Jane Haslem had planned to paint, not deal in art, when she first rented studio space in Chapel Hill, N.C., back in 1960.
"My husband was a graduate student at UNC, and because we had two small children, I needed a place to paint," she recalls. "So he gave me $50 to cover the first month's rent in an old country store, and to keep up payments I began to teach. Then I started selling art supplies to students at a discount, and eventually began showing faculty and student work. One day I saw a sculpture by Leonard Baskin on the cover of Life, and called to ask if he'd do a show. He said yes, and that's when it all began."
Two giant Baskin woodcuts from that first show (now priced at more than 10 times the original $150 asking price) open Haslem's current 25th-anniversary show, an intriguing capsule history of exhibitions featured in her various galleries ever since. In Madison, Wis. (where she opened in 1965), and then in three different locations in Washington (starting in Georgetown in 1969), Haslem built a major reputation as one of the nation's leading dealers of work by artist-printmakers such as Misch Kohn, Antonio Frasconi, Will Barnet, Mauricio Lasansky, Rudy Pozzatti, Dean Meeker, Gabor Peterdi, Warrington Colescott and a host of others -- all still part of her formidable stable, and included in this show.
When she came to Washington in 1969 and found that Barbara Fendrick and Harry Lunn were crowding the field in big-name publisher prints by Jasper Johns, Robert Rauschenberg and others, she began showing early 20th-century prints by John Sloan, Thomas Hart Benton, Peggy Bacon and Edward Hopper well before that market took off. Hopper, by the way, is represented here by a 1922 etching titled "Cat Boat," which sold at the time for $1,500 and is now priced at $14,000. There is also a full suite of the six now-famous prints by John Marin, Sloan, Hopper and others given away free with subscriptions to the New Republic back in 1924. The going price today: $15,000.
With enlarged space on P Street in the '70s, and the print boom on the wane, Haslem began showing Op paintings by Richard Anuszkiewicz and Julian Stanczak, along with semi-abstract oils by Peterdi and Mid-Western landscapes by meticulous realist Billy Morrow Jackson, another gallery mainstay. A 1970 review of a Jackson show hangs on the wall beside one of his works, and carries the news that the National Gallery had acquired a Jackson for its collection -- one of its earliest acquisitions of work by a living artist.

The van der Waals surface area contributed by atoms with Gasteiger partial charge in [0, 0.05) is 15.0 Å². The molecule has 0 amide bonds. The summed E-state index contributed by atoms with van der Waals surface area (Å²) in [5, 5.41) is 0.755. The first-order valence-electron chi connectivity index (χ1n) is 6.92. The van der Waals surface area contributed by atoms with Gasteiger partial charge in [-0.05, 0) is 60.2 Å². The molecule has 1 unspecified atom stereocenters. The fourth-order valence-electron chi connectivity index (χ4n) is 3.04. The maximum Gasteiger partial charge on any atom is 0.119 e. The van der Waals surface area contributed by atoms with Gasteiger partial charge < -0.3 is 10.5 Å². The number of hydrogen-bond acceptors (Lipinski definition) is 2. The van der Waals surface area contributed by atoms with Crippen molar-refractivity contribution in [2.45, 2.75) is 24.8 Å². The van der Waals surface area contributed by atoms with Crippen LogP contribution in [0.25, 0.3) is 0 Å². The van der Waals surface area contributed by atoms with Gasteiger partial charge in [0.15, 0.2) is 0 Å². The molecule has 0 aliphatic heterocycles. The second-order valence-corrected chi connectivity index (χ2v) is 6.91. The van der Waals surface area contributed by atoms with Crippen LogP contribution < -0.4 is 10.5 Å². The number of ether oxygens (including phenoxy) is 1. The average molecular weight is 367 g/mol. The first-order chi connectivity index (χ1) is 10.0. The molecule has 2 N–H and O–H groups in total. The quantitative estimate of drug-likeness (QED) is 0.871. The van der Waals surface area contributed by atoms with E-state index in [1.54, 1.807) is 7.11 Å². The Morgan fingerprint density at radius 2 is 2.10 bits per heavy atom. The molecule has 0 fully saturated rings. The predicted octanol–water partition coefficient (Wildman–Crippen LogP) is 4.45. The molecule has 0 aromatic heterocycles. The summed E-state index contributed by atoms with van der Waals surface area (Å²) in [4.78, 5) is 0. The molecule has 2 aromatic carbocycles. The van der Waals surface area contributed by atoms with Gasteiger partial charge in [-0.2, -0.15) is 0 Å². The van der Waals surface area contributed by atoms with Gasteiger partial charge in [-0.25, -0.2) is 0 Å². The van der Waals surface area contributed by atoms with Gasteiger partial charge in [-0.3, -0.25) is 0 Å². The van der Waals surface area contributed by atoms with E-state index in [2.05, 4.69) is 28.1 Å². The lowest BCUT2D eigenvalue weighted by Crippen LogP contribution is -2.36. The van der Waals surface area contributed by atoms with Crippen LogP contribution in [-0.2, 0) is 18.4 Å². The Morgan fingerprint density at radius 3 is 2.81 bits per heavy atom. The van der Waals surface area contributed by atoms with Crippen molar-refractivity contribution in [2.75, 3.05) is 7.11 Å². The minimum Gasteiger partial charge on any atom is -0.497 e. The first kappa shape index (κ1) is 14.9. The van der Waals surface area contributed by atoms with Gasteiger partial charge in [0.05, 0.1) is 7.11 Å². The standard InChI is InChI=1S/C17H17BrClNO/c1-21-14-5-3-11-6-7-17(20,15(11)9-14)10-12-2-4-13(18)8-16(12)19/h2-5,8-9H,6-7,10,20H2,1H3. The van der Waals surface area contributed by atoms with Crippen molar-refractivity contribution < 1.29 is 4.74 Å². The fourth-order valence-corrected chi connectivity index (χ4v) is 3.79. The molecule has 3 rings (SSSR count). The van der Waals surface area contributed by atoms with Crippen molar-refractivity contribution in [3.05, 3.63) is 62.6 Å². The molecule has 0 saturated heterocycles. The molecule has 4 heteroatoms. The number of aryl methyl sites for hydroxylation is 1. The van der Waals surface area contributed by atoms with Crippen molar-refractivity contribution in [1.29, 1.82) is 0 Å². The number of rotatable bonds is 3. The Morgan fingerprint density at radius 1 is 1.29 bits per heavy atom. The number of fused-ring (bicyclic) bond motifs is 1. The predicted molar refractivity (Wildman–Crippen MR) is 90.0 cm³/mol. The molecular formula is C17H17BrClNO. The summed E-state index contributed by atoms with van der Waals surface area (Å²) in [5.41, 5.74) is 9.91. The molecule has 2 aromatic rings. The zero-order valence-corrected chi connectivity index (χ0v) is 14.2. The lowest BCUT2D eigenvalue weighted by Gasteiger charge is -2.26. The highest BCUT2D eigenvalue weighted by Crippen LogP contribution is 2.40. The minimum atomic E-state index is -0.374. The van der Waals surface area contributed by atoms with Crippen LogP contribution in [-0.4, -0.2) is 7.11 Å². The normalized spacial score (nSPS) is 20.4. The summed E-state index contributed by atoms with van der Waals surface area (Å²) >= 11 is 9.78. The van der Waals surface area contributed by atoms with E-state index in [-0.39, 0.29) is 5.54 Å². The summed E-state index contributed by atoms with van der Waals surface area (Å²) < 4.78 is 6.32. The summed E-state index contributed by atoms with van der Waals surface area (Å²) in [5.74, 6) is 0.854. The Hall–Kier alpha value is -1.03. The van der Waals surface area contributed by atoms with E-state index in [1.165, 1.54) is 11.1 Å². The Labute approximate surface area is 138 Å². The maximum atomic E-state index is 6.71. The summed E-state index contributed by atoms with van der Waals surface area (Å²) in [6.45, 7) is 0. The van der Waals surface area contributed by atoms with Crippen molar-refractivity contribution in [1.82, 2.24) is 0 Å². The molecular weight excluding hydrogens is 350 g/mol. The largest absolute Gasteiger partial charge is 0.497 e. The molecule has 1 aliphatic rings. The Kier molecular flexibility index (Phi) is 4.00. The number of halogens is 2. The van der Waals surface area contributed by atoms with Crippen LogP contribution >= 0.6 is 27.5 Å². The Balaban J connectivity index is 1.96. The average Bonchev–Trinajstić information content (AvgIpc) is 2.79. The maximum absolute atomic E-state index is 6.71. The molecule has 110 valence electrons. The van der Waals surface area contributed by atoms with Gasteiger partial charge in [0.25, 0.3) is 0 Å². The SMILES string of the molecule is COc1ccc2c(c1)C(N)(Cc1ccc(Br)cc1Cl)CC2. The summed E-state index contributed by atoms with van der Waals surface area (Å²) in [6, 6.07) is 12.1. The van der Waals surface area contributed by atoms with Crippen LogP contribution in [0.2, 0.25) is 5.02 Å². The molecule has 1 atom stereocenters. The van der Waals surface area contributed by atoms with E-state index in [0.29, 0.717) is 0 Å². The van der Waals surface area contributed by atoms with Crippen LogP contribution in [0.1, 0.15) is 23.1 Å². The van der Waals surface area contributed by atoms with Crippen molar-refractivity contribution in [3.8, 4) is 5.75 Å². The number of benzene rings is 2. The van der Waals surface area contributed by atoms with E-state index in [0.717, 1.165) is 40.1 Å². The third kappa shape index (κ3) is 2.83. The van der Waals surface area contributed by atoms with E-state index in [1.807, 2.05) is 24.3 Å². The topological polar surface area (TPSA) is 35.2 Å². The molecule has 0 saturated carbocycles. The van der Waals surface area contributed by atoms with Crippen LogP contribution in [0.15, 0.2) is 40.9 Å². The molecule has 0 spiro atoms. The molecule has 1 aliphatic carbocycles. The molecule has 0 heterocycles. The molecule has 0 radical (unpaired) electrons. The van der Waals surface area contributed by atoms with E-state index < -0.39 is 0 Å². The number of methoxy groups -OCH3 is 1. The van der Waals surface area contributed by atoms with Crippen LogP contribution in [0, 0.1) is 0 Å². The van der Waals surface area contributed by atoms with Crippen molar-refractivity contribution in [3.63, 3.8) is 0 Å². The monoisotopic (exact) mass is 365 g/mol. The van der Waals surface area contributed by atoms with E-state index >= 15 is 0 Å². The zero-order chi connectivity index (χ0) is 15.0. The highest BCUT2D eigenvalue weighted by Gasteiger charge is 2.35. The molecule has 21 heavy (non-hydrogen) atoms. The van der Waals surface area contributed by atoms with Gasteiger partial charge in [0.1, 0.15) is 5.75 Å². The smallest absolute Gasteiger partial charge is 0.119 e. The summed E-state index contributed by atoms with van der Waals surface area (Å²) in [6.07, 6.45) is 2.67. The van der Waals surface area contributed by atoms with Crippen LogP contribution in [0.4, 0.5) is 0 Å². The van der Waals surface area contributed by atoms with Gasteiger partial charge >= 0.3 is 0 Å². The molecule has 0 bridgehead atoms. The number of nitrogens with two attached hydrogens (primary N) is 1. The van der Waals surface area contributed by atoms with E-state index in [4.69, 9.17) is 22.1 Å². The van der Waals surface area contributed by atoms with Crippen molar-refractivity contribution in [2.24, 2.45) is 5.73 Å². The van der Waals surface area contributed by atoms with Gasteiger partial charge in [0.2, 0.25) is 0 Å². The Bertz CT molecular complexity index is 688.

Since then, Haslem has introduced a whole new generation of artists, including younger realist painters such as John Winslow, Stephen Tanis and David Hollowell, and graphic artists like Richard Ziemann and Jeri Metz. In 1975 she organized the first exhibitions of political cartoons and comic strips by the likes of Pat Oliphant, Jules Feiffer, Garry Trudeau, Berke Breathed and Charles Schulz, launching an entirely new market that continues to thrive.
Now Haslem is tired, and no wonder. On top of all this -- in pursuit of greater visibility for her artists -- she has been organizing countless traveling shows for museums and university galleries all over the country, something she wants to do full time in the future. "I'm not giving up," says Haslem, quashing gallery-closing rumors that have been circulating for months. "But I have reached a turning point, and as of this month, Suzanne Whelton, my assistant since 1982, will direct the gallery and handle continuing exhibitions. That will give me a chance to learn new things and see what's been going on in the world."
The anniversary show will continue at 406 Seventh St. NW through March 2, and all works are for sale. Hours are 11:30 a.m. to 3:30 p.m., Tuesdays through Fridays, and noon to 5 p.m. on Saturdays.
More from Seventh Street . . .
Out of the winter gloom comes another flash of good news from Seventh Street. Nancy McIntosh Drysdale, one of Washington's most adventurous dealers of contemporary art, will return to 406 Seventh St. in April, after moving her gallery to Houston three years ago to be with her husband, who is now returning to practice law here. The gallery first opened on P Street in Washington in 1977 as Protetch/McIntosh, following the departure of Max Protetch for New York. It moved to "406" in 1980.
"It's been an enlightening three years," said Drysdale, who will bring important artists like Scott Burton, Alice Aycock, Martin Puryear and Pat Steir back to Washington. "There's a much greater market -- and much greater potential -- in Houston than I had anticipated, with many young and enthusiastic collectors just beginning to form important collections. "But I hope to bring my clients with me," said Drysdale, "along with some very fine Texas artists. After all, I don't want to come back empty-handed. Besides, lots of Texans come to Washington these days.